Chester Brown is an award-winning cartoonist and a two-time Libertarian Party of Canada candidate, but these days it’s his life as a john that’s getting the most attention. In his recent autobiographical graphic novel, Paying For It, he tells us about the twenty-three prostitutes he has been with since deciding to pursue paid sex in 1999.
Sylvia Weisler, age thirty-three, published writer of a book of poetry, is tackling a new subject in earnest. Her next book will be about newspaper-based personal ads, she has decided.
So, girl dates cad. Girl leaves cad. Girl trips serendipitously over business card. Girl buys into expensive arranged-marriage service. Marriage is arranged. Newly-met husband turns out to be knave. Girl leaves knave. Arranged husband professes love, knaveship is overturned. Ta-dah!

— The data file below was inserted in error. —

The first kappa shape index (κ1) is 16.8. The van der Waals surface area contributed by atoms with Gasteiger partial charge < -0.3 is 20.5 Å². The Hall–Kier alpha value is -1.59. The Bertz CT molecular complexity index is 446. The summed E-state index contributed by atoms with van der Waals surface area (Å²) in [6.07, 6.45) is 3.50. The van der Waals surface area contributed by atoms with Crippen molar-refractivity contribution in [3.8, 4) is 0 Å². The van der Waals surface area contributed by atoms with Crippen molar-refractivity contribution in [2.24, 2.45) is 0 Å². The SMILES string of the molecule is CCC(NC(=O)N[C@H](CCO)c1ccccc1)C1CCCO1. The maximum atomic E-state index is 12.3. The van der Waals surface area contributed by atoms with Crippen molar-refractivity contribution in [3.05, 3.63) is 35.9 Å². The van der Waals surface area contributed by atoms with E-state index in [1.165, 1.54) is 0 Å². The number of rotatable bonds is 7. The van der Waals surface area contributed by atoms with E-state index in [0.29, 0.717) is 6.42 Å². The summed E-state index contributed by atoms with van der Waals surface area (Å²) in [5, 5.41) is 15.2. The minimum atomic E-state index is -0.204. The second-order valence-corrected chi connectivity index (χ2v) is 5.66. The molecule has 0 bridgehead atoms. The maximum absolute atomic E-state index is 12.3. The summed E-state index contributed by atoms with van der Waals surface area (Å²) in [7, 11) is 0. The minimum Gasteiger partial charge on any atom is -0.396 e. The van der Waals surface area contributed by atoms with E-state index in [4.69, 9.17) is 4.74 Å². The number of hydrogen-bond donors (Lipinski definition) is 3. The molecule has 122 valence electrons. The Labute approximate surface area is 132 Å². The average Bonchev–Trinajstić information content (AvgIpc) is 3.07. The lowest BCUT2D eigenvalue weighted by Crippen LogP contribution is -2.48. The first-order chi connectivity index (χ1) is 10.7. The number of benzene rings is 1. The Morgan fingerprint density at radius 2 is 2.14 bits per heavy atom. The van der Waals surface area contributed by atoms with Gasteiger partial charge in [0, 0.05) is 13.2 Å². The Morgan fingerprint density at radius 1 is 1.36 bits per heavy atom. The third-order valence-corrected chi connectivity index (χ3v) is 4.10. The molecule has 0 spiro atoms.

André Pratte is the editor-in-chief of La Presse. His newest book, Wilfrid Laurier, is part of the Extraordinary Canadians series, published by Penguin Canada and edited by John Ralston Saul, that aims to provide historical insight into our own times.
There are ways in which biographies, interesting ones at any rate, act as reference points; for better or worse, they turn a life (whether typical or atypical) into a marker for a particular historical moment, or use it to summarize events too complex for readers to grasp in other ways. Though this is not their only effect, it is a compelling one.